On March 15, the Romanian embassy in Copenhagen and the Romanian Cultural Institute, in collaboration with the French Cultural Institute in Copenhagen, will organize an evening dedicated to Romanian films, against the backdrop of the Francophone Film Festival that takes place in Denmark’s capital this year. The programme includes the screening of Radu Mihaileanu’s “Le Concert” and a wine d’honneur offered by the Romanian embassy.
Romania’s representation at the Francophone Film Festival in Copenhagen is part of the series of events that the Romanian embassy organizes annually in order to celebrate the International Francophonie Day, and is the result of the successful collaboration between the Romanian diplomatic mission, the Romanian Cultural Institute and the French Cultural Institute.
“Le Concert” tells the story of Andrei Filipov, prestigious director of the Bolshoi Orchestra, who was laid off while at the peak of his fame for refusing to give up his collaboration with his Jewish artists, who were considered “enemies of the people.” Filipov resumes his activity at the Bolshoi Orchestra, but as a janitor. His destiny changes when he unexpectedly receives an invitation for his whole orchestra to give a concert at Pleyel, Paris, over a period of two weeks, as a last-minute substitute for the San Francisco Philharmonic.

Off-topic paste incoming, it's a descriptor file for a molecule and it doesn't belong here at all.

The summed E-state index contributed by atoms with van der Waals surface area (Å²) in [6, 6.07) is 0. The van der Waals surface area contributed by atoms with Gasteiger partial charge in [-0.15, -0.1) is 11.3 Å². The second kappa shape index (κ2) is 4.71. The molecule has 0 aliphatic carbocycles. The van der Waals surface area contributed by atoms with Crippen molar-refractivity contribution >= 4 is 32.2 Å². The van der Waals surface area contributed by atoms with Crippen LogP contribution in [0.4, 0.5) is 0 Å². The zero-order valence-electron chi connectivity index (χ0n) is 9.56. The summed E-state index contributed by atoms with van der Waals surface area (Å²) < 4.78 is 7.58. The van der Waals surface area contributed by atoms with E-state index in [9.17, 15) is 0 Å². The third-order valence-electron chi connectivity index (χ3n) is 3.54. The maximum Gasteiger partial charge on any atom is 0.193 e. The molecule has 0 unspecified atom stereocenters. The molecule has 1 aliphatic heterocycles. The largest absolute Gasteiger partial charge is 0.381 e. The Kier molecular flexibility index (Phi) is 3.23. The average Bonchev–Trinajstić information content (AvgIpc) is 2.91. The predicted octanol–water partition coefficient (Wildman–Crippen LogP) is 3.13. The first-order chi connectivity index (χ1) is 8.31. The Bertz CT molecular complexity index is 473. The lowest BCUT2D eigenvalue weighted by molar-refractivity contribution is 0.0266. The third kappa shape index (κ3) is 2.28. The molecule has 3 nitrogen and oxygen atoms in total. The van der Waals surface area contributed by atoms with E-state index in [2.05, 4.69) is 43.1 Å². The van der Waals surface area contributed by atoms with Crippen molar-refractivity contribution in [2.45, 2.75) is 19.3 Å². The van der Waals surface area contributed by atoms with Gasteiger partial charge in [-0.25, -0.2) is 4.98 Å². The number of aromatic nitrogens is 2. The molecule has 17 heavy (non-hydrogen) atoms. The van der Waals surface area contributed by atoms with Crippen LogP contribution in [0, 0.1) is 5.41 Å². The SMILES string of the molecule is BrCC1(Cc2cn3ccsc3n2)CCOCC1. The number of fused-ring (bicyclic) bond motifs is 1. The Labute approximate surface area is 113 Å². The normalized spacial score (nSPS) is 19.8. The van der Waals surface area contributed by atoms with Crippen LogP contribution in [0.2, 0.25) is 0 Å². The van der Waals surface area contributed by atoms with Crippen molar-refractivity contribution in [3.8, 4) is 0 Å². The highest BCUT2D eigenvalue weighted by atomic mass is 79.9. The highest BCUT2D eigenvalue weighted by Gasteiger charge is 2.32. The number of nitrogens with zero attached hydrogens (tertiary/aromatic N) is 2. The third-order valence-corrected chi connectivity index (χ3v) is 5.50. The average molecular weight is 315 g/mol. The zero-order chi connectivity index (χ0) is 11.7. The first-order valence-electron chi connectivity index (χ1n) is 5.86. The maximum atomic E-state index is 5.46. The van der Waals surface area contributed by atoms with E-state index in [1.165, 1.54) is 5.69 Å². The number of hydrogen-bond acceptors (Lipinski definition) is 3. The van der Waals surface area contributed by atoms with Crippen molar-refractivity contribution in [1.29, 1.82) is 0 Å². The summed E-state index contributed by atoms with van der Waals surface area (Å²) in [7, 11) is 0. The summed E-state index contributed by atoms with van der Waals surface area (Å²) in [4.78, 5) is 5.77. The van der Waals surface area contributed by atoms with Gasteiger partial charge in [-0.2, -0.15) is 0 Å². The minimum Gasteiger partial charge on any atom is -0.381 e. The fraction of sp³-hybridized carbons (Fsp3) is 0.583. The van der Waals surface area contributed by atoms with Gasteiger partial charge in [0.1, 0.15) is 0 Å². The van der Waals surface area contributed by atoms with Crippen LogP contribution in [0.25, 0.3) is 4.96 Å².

The movie received positive feedback from film critics. The film was nominated for the Cesar Awards for the best film, best director, original screenplay, sound, soundtrack and montage, and won the award for the best sound and the best soundtrack (signed by Armand Amar).
Attendance is free of charge.
The Francophone Film Festival is a cultural project carried out by French institutions abroad every year. This year, 14 francophone states (including Romania) are taking part in the Francophone Film Festival in Copenhagen (March 1-31). As a member of the International Organisation of La Francophonie, Romania organizes specific educational and cultural programmes that celebrate her cultural affinity with France.